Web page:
At some point in my seminars, I always say that as a staff worker (volunteer or paid) you hopefully have a ministry (or job) description. The most important thing that should be on that description…your first, and primary responsibility as a leader, is to hear from God. This is sometimes assumed or flat out neglected.

The most important thing about your job is not what you do, but who you are in Jesus. We increasingly discover this as we take time to hear from him.

First Samuel chapter three is very instructive on this issue. Verse one tells us that during that particular time period messages from the Lord were rare and visions quite uncommon. The bottom line was nobody was hearing from God or had received a vision from God as to what He wanted to do. The problem was not that God had nothing to say, but that no one was truly listening.

Along comes Samuel. God speaks to him as he is sleeping. He thinks it’s Eli. Both of them soon realize that God is speaking to Samuel. In verse 10 Samuel says, “Speak, for your servant hears.” (ESV) In some translations it says, speak for your servant is listening. The Message has it: “Speak for your servant is ready to listen.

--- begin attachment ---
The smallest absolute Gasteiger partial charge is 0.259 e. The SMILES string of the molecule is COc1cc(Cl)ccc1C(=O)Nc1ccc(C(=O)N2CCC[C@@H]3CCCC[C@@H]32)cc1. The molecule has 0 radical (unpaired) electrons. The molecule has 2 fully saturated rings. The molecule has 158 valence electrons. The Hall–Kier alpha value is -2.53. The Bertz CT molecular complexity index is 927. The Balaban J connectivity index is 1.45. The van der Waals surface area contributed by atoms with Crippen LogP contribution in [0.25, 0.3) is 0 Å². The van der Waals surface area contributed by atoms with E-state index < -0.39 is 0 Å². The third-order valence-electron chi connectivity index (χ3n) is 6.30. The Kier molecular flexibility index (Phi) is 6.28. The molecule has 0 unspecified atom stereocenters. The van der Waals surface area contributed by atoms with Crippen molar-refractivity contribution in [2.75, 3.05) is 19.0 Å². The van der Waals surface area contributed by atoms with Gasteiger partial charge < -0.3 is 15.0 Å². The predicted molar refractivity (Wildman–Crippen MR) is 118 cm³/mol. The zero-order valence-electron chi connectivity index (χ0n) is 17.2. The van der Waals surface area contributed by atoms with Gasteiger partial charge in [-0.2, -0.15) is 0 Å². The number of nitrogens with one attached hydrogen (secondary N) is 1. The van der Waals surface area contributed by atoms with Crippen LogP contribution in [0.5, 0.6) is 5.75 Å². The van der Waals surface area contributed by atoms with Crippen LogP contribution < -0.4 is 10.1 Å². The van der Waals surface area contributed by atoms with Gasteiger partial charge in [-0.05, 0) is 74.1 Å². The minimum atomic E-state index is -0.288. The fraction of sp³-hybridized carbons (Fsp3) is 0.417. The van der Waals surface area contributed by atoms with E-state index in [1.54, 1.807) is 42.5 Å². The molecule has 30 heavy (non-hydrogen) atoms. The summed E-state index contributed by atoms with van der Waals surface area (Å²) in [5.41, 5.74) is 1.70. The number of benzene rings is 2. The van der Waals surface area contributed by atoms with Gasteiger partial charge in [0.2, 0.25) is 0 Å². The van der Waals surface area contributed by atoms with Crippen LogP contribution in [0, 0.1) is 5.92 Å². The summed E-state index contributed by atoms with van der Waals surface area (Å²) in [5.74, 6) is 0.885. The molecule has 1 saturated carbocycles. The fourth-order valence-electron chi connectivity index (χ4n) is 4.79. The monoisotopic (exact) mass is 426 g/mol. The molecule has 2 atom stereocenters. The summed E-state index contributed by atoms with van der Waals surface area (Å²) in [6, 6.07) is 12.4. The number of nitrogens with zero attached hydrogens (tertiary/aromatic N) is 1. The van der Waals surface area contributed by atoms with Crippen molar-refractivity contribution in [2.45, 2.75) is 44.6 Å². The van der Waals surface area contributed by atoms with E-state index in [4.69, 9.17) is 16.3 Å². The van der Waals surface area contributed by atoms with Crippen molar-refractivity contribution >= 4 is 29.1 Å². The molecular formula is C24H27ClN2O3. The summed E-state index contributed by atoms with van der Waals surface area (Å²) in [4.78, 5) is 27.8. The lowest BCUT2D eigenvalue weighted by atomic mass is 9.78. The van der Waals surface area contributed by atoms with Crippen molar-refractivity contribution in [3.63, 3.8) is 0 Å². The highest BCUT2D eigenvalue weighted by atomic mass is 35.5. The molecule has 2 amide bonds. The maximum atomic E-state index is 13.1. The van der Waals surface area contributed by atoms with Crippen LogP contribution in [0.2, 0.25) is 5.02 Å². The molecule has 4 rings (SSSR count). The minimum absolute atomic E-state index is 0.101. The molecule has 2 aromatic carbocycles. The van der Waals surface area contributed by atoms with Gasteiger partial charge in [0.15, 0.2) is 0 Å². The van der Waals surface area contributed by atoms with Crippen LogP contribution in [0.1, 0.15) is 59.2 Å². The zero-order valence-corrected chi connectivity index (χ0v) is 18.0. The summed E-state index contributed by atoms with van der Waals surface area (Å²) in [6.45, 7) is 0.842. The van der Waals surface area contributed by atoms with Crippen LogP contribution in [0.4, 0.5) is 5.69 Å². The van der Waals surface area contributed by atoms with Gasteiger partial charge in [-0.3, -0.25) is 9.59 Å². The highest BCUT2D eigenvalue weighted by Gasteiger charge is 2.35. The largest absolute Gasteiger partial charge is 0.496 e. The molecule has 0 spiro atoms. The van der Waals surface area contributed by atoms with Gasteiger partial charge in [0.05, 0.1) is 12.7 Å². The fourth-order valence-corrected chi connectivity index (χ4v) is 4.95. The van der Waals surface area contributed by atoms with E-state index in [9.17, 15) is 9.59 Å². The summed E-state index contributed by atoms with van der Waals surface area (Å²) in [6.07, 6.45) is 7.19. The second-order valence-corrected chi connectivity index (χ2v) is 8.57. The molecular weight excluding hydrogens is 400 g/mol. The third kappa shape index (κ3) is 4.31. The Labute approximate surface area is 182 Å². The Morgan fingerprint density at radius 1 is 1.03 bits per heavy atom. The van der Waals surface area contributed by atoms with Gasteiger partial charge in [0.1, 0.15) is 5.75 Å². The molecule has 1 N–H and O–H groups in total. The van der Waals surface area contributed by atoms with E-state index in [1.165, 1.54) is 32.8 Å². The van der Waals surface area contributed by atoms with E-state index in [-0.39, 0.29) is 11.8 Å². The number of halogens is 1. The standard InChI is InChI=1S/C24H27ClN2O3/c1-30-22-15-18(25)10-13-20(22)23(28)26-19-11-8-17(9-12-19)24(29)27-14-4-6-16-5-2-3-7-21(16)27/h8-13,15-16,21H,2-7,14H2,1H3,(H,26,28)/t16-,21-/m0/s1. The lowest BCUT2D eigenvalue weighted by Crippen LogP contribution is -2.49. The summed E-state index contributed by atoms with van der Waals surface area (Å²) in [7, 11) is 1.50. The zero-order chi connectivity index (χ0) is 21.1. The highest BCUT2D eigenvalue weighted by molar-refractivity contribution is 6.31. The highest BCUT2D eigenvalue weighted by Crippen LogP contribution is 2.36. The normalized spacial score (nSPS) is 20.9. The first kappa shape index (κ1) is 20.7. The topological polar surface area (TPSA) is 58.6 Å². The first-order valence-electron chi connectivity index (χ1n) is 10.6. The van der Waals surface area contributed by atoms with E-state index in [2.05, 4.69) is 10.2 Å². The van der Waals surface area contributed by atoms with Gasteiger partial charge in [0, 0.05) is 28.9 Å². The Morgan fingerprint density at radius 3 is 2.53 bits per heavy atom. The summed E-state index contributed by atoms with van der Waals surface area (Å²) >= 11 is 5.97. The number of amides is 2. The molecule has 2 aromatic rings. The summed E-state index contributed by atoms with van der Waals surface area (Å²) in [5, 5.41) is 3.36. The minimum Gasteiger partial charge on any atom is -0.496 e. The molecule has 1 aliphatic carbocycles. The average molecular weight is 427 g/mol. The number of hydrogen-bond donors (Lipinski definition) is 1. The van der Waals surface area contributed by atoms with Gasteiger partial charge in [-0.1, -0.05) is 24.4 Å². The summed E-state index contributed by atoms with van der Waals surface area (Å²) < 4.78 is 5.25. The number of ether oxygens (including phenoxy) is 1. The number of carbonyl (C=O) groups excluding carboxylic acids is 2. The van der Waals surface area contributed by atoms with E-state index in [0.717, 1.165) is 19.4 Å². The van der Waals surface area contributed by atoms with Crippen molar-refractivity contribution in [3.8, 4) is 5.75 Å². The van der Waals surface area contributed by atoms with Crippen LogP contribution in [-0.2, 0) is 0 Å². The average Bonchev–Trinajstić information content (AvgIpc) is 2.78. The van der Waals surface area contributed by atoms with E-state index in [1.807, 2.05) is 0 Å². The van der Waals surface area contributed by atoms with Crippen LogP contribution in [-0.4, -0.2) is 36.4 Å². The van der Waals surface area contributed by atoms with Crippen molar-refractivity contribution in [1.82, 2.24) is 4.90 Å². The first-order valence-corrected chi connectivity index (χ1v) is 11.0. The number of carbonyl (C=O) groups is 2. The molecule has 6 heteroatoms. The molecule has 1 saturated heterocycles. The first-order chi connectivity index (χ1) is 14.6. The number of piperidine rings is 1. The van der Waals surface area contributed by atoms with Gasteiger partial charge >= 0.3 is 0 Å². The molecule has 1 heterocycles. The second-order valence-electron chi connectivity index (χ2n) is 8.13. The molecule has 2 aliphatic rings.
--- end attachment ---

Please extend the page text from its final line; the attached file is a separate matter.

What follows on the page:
The most important thing you can be/do as a leader is be ready to listen to what God wants to say to you–and through you. In verse 17, Eli says to Samuel, “What was it that he told you?” (ESV).

This is a question that all leaders should be challenged to regularly ask each other: What has the Lord been showing you, teaching you, making clear to you? What have you been hearing?

We live in a fast-paced culture with lots of “noise” constantly coming our way. There is a good chance your ministry context is also fast paced with more going on than you think you are capable of handling. We all desperately need to hear from the Lord. For me personally I want to be:

  1. Intentional about listening
  2. Ready to listen
  3. Eager to listen
  4. Motivated to clearly hear (and respond) to what he is saying to me

Because of our propensity to keep super busy, feeling like there doesn’t seem to be enoug hours in a day to get everything done, we need to:

  1. Be quiet and know that he is God. (Psalm 46:10)
  2. Gain perspective when we feel like we’re living and ministering in a fog. We might not always get clarity or answers, but we can get perspective.
  3. Know what we should be doing at any given moment.
  4. Be reminded of the cross, the resurrection and the power of the Holy Spirit in our life.

Jesus, forgive us for traveling so fast that we, at times, figuratively leave you in the dust and ignore you. Forgive us for worrying ourselves into a frenzy and forgetting that you are God. Forgive us for calling you father on Sunday and then acting and ministering the rest of the week like we’re orphans. Please give us a fresh desire to know you, being ready to listen to you. Thank you that you desire for us to have perspective, peace and power in our lives.